"To be honest, I've never done it before," he says. "My first novels, when they came out in paperback, the last thing the publishers wanted to do was to spend any money on them. So I honestly don't know."
All he knows so far is that the phone interviews are different, because he's forgotten his rap.
Cohen is speaking from California, where he's living while on sabbatical from teaching literature at Middlebury College in Vermont. The book in question is his third novel, Inspired Sleep, initially released a year ago.
Bonnie Saks is a divorced mother of two with another on the way. Her already hectic days are filled with changing her youngest son's wet sheets, ignoring her half-finished thesis and teaching a couple classes at a local university, untenured of course. And her nights are filled with restlessness.
Bonnie's story runs parallel with that of Dr. Ian Ogelvie, a young, "medicajumble"-speaking researcher. Between observations of the effects of a new sleeping agent on Molloy, his shamrock spider, he's trying without much success to woo another young researcher. Ian's passion toward his sleep studies is occasionally jaded by what he's learning about the sometimes-questionable practices of pharmaceutical research.
Cohen follows Bonnie and Ian for 100 pages before they finally occupy the same paragraph. In a chance brush in an elevator, they speak briefly. Cohen postpones their formal meeting until closer to the halfway mark, when Bonnie signs up for a sleep study that Ian administers.
Cohen carefully considered the postponement of their meeting.
"It made me terribly nervous ... whether it could possibly work," he says. "I guess I was interested in pushing that pretty much as far as I could. I have this instinct against melodrama that it almost killed me to have them meet at all."
All of the characters in Inspired Sleep share somewhat tenuous connections with each other. The supporting cast doesn't have the relationships with the main characters one would expect -- no mothers or best friends or confidantes.
"I had done some stuff in my first two novels with peoples' parents and I wanted to write a book without that," Cohen says, adding he wanted to present these characters as on their own without tying them to specific histories that family members would inevitable provide.
Ian's connections include the young researcher he's after, Marisa Chu; up-and-coming researcher of the past Don Erway, now exiled to inmate research; and Howard Heflin, head of research, who is more myth than man. His only actual appearance in the book is to teach a class Ian is observing, but his presence is constant as someone Ian feels he should admire and in some ways emulate.
Bonnie's list includes her babysitter, Cress, a college student; Larry Albeit, a parent from her son's preschool who's in the same research study with less stellar results; and her cheery and patient gynecologist, Dr. Siraj.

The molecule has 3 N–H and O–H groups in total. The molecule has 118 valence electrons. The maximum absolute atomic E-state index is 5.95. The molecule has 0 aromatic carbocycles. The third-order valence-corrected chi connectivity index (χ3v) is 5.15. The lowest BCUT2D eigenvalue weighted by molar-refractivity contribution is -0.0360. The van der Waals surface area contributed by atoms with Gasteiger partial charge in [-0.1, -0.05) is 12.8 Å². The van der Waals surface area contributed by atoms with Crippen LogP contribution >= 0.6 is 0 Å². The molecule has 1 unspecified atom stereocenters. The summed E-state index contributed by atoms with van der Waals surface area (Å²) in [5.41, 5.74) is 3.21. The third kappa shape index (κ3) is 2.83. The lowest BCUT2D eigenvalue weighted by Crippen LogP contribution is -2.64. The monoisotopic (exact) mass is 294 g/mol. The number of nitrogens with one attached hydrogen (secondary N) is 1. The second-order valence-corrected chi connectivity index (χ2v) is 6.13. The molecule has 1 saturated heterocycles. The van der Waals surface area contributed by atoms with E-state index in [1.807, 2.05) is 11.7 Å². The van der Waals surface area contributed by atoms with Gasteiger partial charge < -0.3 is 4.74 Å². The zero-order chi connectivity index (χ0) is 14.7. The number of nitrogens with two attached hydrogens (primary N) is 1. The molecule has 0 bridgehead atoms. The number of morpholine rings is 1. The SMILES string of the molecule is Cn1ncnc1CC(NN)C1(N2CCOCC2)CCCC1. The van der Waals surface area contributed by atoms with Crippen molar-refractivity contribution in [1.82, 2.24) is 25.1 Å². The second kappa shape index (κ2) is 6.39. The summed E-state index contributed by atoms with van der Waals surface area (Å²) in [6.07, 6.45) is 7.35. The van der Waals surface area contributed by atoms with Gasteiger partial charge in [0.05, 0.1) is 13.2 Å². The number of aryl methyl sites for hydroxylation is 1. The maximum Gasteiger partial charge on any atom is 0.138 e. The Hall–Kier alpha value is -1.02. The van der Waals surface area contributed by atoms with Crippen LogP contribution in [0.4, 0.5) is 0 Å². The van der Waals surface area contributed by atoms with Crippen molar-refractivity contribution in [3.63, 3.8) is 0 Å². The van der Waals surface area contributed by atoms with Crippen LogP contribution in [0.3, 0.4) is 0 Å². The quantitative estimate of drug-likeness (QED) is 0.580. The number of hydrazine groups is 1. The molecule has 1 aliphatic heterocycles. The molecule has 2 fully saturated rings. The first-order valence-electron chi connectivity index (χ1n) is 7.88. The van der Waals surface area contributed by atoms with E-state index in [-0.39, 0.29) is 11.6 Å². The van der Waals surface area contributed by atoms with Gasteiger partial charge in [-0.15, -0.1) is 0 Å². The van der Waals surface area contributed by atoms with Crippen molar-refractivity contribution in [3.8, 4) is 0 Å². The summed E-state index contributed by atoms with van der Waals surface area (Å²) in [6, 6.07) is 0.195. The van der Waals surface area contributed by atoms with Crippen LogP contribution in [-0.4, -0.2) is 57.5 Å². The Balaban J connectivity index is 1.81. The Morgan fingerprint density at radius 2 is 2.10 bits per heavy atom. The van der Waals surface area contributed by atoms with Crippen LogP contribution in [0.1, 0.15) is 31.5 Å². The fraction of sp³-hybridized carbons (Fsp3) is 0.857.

Bonnie bumbles through her life in every way. An out-of-town lover got her pregnant and, as she contemplates how to deal with it, we see her toking on a joint and sipping a glass of wine, not to mention taking experimental drugs.
"I was conscious of worrying about that, especially in this day and age when people stalk across the room to put out a pregnant woman's cigarette," Cohen says, addressing worries that Bonnie's irresponsible behavior would ignite readers. "The first readers who were women who read it, including my wife, weren't put off by that and didn't find it not credible, but it made them worried for her."
Bonnie sincerely believes that if she can curb her insomnia it will snowball clarity into other parts of her life. The effects of the small, blue pill are immediate and positive. A sparkling attitude change leaves Bonnie wrapping bright scarves around her neck and dancing into her classroom. On the other hand, Steve Albeit, who has taken the pill longer, likes the sleep so much he's stopped caring about his waking life.
Cohen contrasts his examination of the effects of the pill on individuals with a larger look at the business of pharmaceuticals.
"I was interested not just in looking at this very immediate up-close, personal pain, but also to pull the camera back a little bit and see that in context," Cohen says.
He became interested in the topic just from reading the business pages every day and noticing all the news on pharmaceutical companies, especially the scandals that were fueled by the thirst for a quick product.
By interspersing different kinds of documents between the chapters, Cohen gives himself a chance to vary the writing style. There are newspaper articles, chat room entries, even the babysitter's Macbeth term paper that Bonnie finds shoved between her couch cushions.
"I just wanted to open the novel up formally and have different kinds of vocabularies going," he says, "to just broaden the focus and jolt the reader out of the personal consciousness heavy stuff in the book."
There's plenty going on to keep the reader's mind interested at all times. And if the book thus far sounds kind of depressing and dramatic, it's not.
Wry humor and wit abound in every description and line of dialogue. It's the kind of book I was sorry to finish.
"I'm also sad to end because I'm a pretty slow writer and I take a long time within the book to figure out what I'm doing, and once I'm done it's like going from a full house to a bachelor studio," Cohen says. "Suddenly I've got no one around, and it takes me a really long time to fill up the house again. It makes me lonely to finish."
Maybe Cohen would feel better if he thought of this second book tour as a family reunion.
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